Using Content to Drive B2B Sales and Customer Engagement: Lessons for the Journey
By Mert Yentur, CEO, Pitcher
COVID-19 accelerated significant transformation within the B2B sales cycle. Without in-person meetings and the connections they engender, sales teams are now working overtime to ensure they’re still communicating that they understand customers’ needs and pain points, and how and why their solution is uniquely suited to solve them. The evolution has made clear the important role of content in the sales process and the potential it has. Designed well, it can power the process to a sale; designed poorly, it can kill a deal before conversations even start.
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FocusVision found in a recent survey that B2B buyers now read an average of 13 pieces of content before making a purchasing decision. Creating highly-engaging, personalized customer content using a variety of formats sets up your sales team to pitch, land, and keep customers. Smart content can help get the right messaging, via the right channel, to the right customer. Below are three ways it can help businesses meet the challenges of the modern B2B selling landscape and improve sales efficiency through better customer engagement.
Digitalization, content, and tech transformation
Many enterprises remain dependent on printed collateral. And sure, the longevity of sales brochures and their 100-year+ history speaks to their general usefulness. But the costs, in dollars and time, of relying on printed and static collateral can be significant. The cost of then re-printing material when product updates necessitate translates into wasted dollars on outdated material and the cost of getting new materials into reps hands. Additionally, with a briefcase full of brochures, answering spontaneous questions can be difficult, and reps can often spend a considerable amount of time and effort keeping visual aids and product information updated.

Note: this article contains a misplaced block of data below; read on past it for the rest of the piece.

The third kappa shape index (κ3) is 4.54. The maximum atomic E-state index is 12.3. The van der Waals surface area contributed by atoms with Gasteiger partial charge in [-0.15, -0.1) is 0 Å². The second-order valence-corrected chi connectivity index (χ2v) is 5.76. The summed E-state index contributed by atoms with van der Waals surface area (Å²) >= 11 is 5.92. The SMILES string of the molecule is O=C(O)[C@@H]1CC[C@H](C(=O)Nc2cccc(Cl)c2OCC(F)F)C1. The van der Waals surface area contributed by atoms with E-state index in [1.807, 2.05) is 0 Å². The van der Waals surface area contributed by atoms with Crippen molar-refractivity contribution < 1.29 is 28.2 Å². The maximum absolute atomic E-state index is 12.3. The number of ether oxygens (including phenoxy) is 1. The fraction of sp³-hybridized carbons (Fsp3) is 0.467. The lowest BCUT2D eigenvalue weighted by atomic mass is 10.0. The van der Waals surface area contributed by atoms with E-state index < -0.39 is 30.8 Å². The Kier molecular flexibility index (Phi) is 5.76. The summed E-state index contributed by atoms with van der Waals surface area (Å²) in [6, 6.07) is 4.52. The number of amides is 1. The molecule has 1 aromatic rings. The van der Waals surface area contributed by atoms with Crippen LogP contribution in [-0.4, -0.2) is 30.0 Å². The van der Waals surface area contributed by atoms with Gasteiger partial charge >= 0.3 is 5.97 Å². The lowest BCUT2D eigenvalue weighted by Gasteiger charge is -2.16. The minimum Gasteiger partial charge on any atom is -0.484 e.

Switching to a digital, content-rich model offers a better, modern strategy for arming sales teams with dynamic tools designed to drive sales. Core product information can be continuously updated, while also offering sales reps the ability to customize content based on geography, product line, industry, and more. And digital content can be tailored to increase the overall efficiency and quality of sales conversations. Sales teams can decide instantly which targeted marketing material would most directly address the unique challenges of specific buyers and articulate the unique value of their solution. Effective sales teams know this: Altimeter found that high performing B2B marketers leveraged collaboration between sales and marketing to deliver the right content at the right time to convert leads nearly 50% more than average performers.
The changing B2B buyer journey
The changing journey of the B2B buyer has been unmistakably impacted by the B2C journey. Buyers are most likely to be Millennials and Generation Z, generations more accustomed to relying on internet reviews and research over the analyst rankings and reports that were traditionally favored by previous generations. Purchasing decisions are coming later, with less input from vendors, and are no longer considered a one-and-done; buyers expect sales teams to have an ongoing investment in customer success, especially important given the rise of SaaS apps and subscription-based sales models.